No more political frogs? Malaysia’s anti-hopping law doesn’t stop parties from switching sides
The landmark legislation took effect on Oct 5, five days before caretaker prime minister Ismail Sabri Yaakob dissolved parliament and called an early election.
KUALA LUMPUR: Malaysia’s new anti-hopping law - which aims to discourage lawmakers from switching political parties - will not guarantee the country’s stability in the short-term, as it does not prevent an entire party from shifting their allegiances, said some observers.
The landmark legislation took effect on Oct 5, just five days before caretaker prime minister Ismail Sabri Yaakob dissolved parliament and called an early election.
Dr Oh Ei Sun, senior fellow at the Singapore Institute of International Affairs, said: “Political instability is often a price to pay for democratic transition. You might have, for example, previously Barisan Nasional (BN) ruling for a long time, and then there was a switch of government, and then switching back again.
“I think you are likely to see, for example, alliances of convenience in order to form a ruling coalition in Malaysia for quite some time to come.”
With more than 900 candidates vying for 222 parliamentary seats at this general election, analysts said the splitting of votes is expected in a number of areas and the main coalitions are unlikely to achieve a simple majority.
Political parties on all sides have formed electoral pacts with one another to pool resources and avoid clashes.
Observers are, however, unsure if these pacts will stay or whether new alliances will be forged after the polls.
After all, the law considers coalition realignments to be permissible and does not prevent an entire party leaving one coalition for another.
DEFECTING POLITICIANS WILL LOSE SEATS
Changes to the federal constitution were made following the wave of defections that has greatly destabilised the country’s politics over the years.
In 2020, the infamous Sheraton move saw Parti Pribumi Bersatu Malaysia (Bersatu) leaving the then-ruling Pakatan Harapan (PH) coalition.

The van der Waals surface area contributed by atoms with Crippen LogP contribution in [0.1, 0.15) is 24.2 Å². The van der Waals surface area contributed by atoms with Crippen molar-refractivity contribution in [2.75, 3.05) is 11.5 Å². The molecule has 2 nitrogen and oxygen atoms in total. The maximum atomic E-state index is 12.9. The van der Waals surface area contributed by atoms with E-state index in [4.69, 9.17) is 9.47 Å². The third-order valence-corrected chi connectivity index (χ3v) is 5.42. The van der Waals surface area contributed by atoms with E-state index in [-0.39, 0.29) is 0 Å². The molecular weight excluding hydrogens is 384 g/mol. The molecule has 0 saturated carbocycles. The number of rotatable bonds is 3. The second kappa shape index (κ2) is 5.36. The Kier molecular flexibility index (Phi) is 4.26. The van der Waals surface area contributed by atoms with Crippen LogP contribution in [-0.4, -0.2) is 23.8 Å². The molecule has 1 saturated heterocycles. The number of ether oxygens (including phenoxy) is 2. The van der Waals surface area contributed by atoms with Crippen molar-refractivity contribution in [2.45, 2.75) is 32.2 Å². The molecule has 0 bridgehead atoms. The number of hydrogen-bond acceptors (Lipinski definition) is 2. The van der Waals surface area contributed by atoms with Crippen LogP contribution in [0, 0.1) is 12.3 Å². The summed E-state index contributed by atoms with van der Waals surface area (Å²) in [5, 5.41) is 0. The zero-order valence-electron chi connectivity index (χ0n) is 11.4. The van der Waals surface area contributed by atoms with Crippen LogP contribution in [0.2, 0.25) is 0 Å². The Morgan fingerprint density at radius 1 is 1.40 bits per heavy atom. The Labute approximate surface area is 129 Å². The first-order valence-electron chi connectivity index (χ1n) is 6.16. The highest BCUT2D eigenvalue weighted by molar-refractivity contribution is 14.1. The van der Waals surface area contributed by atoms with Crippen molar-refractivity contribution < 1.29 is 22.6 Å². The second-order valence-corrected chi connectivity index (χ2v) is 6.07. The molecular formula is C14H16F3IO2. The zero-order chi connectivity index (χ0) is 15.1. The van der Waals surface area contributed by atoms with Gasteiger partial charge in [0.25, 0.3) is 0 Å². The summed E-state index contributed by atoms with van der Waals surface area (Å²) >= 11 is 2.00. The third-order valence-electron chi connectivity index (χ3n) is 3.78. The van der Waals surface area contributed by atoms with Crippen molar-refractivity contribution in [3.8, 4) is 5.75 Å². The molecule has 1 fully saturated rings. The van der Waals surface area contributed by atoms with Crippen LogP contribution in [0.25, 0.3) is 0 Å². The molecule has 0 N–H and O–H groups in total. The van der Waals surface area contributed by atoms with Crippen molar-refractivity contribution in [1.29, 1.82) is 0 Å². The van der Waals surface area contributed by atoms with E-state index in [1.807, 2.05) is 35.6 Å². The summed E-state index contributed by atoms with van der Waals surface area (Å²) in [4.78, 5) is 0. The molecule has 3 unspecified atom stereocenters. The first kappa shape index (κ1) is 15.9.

This triggered the collapse of Malaysia’s short-lived PH government, less than two years after the 2018 general election.
The anti-hopping provisions seek to condemn the betrayal of the trust of the electorate and usher in a healthier direction in Malaysian politics, said observers.
Under the new law, politicians who switch parties will lose their seats, triggering a by-election.
Mr Ibrahim Suffian, co-founder of research firm Merdeka Center, said: “There’s a great deal of dissatisfaction in how individual MPs and state assemblymen have changed parties after elections and so voters have, for the longest time, felt betrayed by the trust placed in these individuals.
“So it does go some way in terms of assuaging voters, and by and large, people feel that it improves the prospects for stability in a government in the future.”
NO MORE POLITICAL FROGS?
It took more than a year of constant engagements with lawmakers, but the calls in parliament were loud and clear: No more political frogs.
Caretaker law minister Wan Junaidi Tuanku Jaafar said: “Creating the law right from the very beginning for eight, nearly nine months of work, it almost drained me.
“It’s not about the ability of the (Attorney General’s Chambers) to create the law, but the period of engagement with everybody, to convince everybody. Of course, not everybody is satisfied with everything, but it’s the best that we can produce.”